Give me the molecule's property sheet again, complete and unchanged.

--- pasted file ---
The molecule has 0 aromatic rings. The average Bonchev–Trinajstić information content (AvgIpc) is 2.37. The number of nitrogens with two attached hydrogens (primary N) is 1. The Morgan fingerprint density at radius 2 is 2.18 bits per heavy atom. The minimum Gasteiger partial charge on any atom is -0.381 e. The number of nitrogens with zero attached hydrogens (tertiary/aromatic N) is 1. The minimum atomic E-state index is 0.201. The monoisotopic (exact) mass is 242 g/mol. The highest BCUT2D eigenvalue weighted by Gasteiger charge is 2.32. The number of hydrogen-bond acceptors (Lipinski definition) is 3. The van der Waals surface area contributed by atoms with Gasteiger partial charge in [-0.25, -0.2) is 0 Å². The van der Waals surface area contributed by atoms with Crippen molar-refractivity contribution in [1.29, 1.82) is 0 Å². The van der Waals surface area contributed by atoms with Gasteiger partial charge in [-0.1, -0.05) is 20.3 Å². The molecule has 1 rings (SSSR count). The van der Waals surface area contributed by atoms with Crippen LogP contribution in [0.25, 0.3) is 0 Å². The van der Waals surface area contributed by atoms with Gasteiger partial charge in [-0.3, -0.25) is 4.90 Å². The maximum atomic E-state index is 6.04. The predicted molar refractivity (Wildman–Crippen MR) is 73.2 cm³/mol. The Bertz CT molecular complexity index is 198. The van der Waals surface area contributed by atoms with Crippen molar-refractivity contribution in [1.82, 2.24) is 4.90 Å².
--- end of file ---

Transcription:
The molecule has 0 aromatic rings. The average Bonchev–Trinajstić information content (AvgIpc) is 2.37. The number of nitrogens with two attached hydrogens (primary N) is 1. The Morgan fingerprint density at radius 2 is 2.18 bits per heavy atom. The minimum Gasteiger partial charge on any atom is -0.381 e. The number of nitrogens with zero attached hydrogens (tertiary/aromatic N) is 1. The minimum atomic E-state index is 0.201. The monoisotopic (exact) mass is 242 g/mol. The highest BCUT2D eigenvalue weighted by Gasteiger charge is 2.32. The number of hydrogen-bond acceptors (Lipinski definition) is 3. The van der Waals surface area contributed by atoms with Gasteiger partial charge in [-0.25, -0.2) is 0 Å². The van der Waals surface area contributed by atoms with Crippen molar-refractivity contribution in [1.29, 1.82) is 0 Å². The van der Waals surface area contributed by atoms with Gasteiger partial charge in [-0.1, -0.05) is 20.3 Å². The molecule has 1 rings (SSSR count). The van der Waals surface area contributed by atoms with Crippen LogP contribution in [0.25, 0.3) is 0 Å². The van der Waals surface area contributed by atoms with Gasteiger partial charge in [-0.3, -0.25) is 4.90 Å². The maximum atomic E-state index is 6.04. The predicted molar refractivity (Wildman–Crippen MR) is 73.2 cm³/mol. The Bertz CT molecular complexity index is 198. The van der Waals surface area contributed by atoms with Crippen molar-refractivity contribution in [1.82, 2.24) is 4.90 Å².